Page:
This is a package individually designed for bigger companies. This can be very expensive – we’re talking potentially thousands, or even tens of thousands, of dollars per year. You have to call and request a quote from Magento, and they will come up with a package for you based on the scale of your business and which features you require.
Obviously, this will be way out of the price range of many smaller companies. But some big brands – including Ford, Coca Cola, Olympus, and Christian Louboutin – use Magento with great success.
You can request a free demo of Magento – click here to find out more.
The Pros of Magento
- Free edition available – perfect for developers
- Used by big brands across the globe
- Inventory management is excellent
- Comes with a variety of marketing tools
- Themes can be customized
- SEO is automatically taken care of
- Range of extensions to choose from
The Cons of Magento
- Free edition requires you to host it on your own server
- Steep learning curve – not suitable for beginners
- Can take some time to get going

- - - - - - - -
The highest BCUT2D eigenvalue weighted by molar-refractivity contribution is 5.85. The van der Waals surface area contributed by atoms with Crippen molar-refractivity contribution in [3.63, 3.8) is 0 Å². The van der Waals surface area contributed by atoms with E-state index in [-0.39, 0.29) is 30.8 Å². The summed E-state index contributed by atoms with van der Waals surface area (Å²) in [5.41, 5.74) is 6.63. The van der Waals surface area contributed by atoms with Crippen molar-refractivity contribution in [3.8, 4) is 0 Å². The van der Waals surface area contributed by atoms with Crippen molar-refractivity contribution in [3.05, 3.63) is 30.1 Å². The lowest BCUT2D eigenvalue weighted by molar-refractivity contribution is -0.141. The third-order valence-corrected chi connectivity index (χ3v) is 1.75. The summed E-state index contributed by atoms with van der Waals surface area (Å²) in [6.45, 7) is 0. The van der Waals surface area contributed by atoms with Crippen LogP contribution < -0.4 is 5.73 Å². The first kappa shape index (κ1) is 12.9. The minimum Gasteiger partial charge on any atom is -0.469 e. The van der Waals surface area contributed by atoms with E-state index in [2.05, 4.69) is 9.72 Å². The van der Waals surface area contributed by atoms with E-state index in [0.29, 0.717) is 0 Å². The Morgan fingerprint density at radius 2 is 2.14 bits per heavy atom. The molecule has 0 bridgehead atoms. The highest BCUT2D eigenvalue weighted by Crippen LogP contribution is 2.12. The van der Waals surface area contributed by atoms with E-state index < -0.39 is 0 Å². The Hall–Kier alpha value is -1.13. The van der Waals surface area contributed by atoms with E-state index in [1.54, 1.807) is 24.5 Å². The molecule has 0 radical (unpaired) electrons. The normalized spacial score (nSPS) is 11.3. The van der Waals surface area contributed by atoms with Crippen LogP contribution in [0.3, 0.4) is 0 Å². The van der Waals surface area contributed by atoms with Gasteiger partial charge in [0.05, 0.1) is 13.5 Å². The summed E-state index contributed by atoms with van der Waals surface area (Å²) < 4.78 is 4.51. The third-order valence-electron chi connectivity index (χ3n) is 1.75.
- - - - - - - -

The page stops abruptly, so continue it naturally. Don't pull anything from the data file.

- Some extensions and themes are expensive
- Knowledge Base isn’t that suited for beginners – you may need to look further afield for tutorials and support
Frequently Asked Questions
If you’ve still got questions regarding Magento, we may have the answer for you.
Magento 2 has improved loading times, a better dashboard, and more SEO tools including meta tags – so a lot of improvements.
The knowledge base does have documentation, but if you want a complete beginners guide, YouTube is a good source for beginner tutorials. There are also some great blogs out there with free tutorials.
They can be – they range in price from being totally free, all the way up to $500. Some of them work on a monthly subscription basis rather than a one-off cost.
Depending on the extension and your level of experience, it can take up to three hours to download and install a new extension.
Yes – if you sign up to their emails, you can receive free marketing tips.